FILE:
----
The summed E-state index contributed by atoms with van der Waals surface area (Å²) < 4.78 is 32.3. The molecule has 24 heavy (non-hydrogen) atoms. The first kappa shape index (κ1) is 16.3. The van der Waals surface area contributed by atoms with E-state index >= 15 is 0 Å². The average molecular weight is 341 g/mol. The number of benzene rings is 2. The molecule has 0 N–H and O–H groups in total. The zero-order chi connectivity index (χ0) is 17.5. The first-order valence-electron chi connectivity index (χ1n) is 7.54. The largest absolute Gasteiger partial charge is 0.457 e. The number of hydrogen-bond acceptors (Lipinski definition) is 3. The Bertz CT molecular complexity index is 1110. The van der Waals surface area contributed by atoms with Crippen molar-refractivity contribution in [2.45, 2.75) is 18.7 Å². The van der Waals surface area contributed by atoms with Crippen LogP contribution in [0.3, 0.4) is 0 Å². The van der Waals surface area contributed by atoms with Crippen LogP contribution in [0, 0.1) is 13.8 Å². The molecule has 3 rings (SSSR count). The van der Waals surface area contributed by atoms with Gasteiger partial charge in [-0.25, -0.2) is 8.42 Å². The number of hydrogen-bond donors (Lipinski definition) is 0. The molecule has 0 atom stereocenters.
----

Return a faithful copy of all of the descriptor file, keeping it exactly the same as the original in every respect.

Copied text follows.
The summed E-state index contributed by atoms with van der Waals surface area (Å²) < 4.78 is 32.3. The molecule has 24 heavy (non-hydrogen) atoms. The first kappa shape index (κ1) is 16.3. The van der Waals surface area contributed by atoms with E-state index >= 15 is 0 Å². The average molecular weight is 341 g/mol. The number of benzene rings is 2. The molecule has 0 N–H and O–H groups in total. The zero-order chi connectivity index (χ0) is 17.5. The first-order valence-electron chi connectivity index (χ1n) is 7.54. The largest absolute Gasteiger partial charge is 0.457 e. The number of hydrogen-bond acceptors (Lipinski definition) is 3. The Bertz CT molecular complexity index is 1110. The van der Waals surface area contributed by atoms with Crippen molar-refractivity contribution in [2.45, 2.75) is 18.7 Å². The van der Waals surface area contributed by atoms with Crippen LogP contribution in [0.3, 0.4) is 0 Å². The van der Waals surface area contributed by atoms with Crippen LogP contribution in [0, 0.1) is 13.8 Å². The molecule has 3 rings (SSSR count). The van der Waals surface area contributed by atoms with Gasteiger partial charge in [-0.25, -0.2) is 8.42 Å². The number of hydrogen-bond donors (Lipinski definition) is 0. The molecule has 0 atom stereocenters.